International Monetary Fund Managing Director Christine Lagarde said that delays in implementing Basel III capital rules in some countries risk diluting standards and hurting economies.
“We are, however, worried about uneven implementation of these rules, particularly the delay of Basel III in major jurisdictions,” Lagarde said in a speech in Frankfurt today. “Different rates of implementation could contribute to dilution of overall minimum standards. These delays affect longer term business decisions, straining credit markets and spilling over to the real economy.”
Global regulators have clashed with lenders over the severity of the capital and liquidity rules, which were set out in 2010 as part of an overhaul of banking regulation in the wake of the financial crisis that followed the collapse of Lehman Brothers Holdings Inc. The measures, known as Basel III, will more than triple the core capital that lenders must hold to at least 7 percent of their assets, weighted for risk.
“The IMF is also worried about national differences in the calculation of the riskiness of assets -- the very basis for determining the capital needs of all banks, and the success of the new rules,” Lagarde said. “In an interconnected world, the lowest common denominator is connected to all.”
Lagarde noted some “historic achievements” on global regulation and said that agreements in Europe have eroded risks to financial stability. Progress is still uneven, which risks undoing that work, she said.
“The pace of implementation has been adjusted intentionally to support banks on the mend, but delays also reflect difficulties in agreeing on the way forward, and pushback from industry averse to changing outmoded and dangerous business models,” she said.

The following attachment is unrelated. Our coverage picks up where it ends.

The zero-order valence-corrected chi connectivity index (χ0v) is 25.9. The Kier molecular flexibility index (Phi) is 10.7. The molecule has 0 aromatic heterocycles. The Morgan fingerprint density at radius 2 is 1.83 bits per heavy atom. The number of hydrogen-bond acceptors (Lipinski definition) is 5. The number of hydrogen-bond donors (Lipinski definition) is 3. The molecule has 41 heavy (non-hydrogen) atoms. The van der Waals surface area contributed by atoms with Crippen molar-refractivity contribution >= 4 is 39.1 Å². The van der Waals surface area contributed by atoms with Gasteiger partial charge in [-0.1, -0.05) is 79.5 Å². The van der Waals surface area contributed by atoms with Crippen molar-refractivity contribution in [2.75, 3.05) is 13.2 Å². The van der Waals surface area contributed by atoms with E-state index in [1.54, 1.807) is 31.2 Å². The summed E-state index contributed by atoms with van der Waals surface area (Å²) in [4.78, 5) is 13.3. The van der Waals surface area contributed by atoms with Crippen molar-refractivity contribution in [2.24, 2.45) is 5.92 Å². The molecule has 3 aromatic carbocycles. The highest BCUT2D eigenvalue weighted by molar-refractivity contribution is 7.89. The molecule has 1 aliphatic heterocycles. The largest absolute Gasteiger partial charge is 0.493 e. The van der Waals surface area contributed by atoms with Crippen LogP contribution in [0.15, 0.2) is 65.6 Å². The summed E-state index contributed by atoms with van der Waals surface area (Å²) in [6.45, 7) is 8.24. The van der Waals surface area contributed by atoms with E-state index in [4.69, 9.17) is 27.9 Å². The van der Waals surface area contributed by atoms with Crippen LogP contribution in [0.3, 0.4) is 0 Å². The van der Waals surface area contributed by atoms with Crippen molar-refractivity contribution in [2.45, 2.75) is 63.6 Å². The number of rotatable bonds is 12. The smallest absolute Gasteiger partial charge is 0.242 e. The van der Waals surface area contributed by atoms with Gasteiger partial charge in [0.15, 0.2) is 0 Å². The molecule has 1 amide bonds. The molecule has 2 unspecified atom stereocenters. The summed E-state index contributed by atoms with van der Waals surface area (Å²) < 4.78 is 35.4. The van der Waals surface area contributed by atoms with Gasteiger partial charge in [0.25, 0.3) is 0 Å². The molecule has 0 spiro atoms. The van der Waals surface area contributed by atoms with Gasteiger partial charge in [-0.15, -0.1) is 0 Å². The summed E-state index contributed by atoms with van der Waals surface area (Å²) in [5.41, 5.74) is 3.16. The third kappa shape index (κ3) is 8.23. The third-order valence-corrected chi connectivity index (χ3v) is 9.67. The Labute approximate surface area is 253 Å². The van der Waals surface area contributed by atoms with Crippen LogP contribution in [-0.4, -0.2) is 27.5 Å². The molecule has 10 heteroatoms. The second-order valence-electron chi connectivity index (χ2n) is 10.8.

The international bank rules have been beset by delays as regulators ponder how best to implement the measures. The European Union, like the U.S., missed the start-of-the-year deadline to begin applying parts of the Basel III package. EU Financial Services Commissioner Michel Barnier is weighing a Jan. 1, 2014, date for the gradual phase-in of the rules.
Lagarde also addressed the issue of too-big-to fail banks, saying that they enjoy an “unacceptable” implicit subsidy of about 0.8 percentage points in lower borrowing costs. The variation in national solutions to this is also a challenge to global regulation, she said.
“Pressure to address the moral hazard from this problem and facilitate resolution has fostered the development of regional initiatives to legislate banking activities or ring-fence operations, such as the Liikanen, Vickers and Volcker proposals, and the soon-to-be legislated German and French reforms,” she said. “While well-intentioned, these separate plans could undermine common goals of harmonizing global standards if they are not well coordinated.”
Lagarde said that European policy makers need to “plow ahead” with banking union and ensure that the measures they take comply with global rules such as Basel III. They must also ensure the supervisory arm of the European Central Bank gets enough resources and authority, with a “coherent, credible backstop,” she said.